The legendary Brooke Astor has died in New York, her playground. She was one of the most influential philanthopists of the last century, giving millions to cultural institutions and charities alike. I can't possibly do justice to all her activities, so I will let the New York Daily News describe them:
"Although a legendary figure in New York City and feted with a famous gala on her 100th birthday in March 2002, Astor was mostly interested in putting the fortune that husband, Vincent Astor, left to use where it would do the most to alleviate human misery.
'Money is like manure, it should be spread around,' was her oft-quoted motto. There was a lot to spread: Vincent Astor's great-great-grandfather John Jacob Astor made a fortune in fur trading and New York real estate.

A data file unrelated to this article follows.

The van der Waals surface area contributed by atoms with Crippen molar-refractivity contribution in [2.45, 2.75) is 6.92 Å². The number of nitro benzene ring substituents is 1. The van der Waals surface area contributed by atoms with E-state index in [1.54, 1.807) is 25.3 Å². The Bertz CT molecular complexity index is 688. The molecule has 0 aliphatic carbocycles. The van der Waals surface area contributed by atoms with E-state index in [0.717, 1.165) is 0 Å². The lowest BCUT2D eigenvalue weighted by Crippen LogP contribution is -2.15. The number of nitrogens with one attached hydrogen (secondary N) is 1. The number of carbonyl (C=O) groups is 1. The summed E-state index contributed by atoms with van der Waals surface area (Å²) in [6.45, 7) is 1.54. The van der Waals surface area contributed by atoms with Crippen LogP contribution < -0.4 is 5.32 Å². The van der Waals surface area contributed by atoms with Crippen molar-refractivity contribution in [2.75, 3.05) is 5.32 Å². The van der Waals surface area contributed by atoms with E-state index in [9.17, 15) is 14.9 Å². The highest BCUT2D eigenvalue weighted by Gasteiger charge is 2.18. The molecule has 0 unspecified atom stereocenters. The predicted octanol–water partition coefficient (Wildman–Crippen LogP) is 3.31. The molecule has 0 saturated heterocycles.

Brooke Astor gave millions of dollars to what she called the city's 'crown jewels' _ among them the New York Public Library, Carnegie Hall, the Museum of Natural History, Central Park, the Bronx Zoo and the Metropolitan Museum of Art, where the flags were lowered to half-staff after her death.
But she also funded scores of smaller projects: Harlem's Apollo Theater; a new boiler for a youth center; beachside bungalow preservation; a church pipe organ; furniture for homeless families moving in to apartments.
It was a very personal sort of philanthropy.
'People just can't come up here and say, `We're doing something marvelous, send a check,' she said. "We say, 'Oh, yes, we'll come and see it.'"
As the Brahms requiem reminds us, Brooke Astor now rests from her labors, and her deeds do follow her.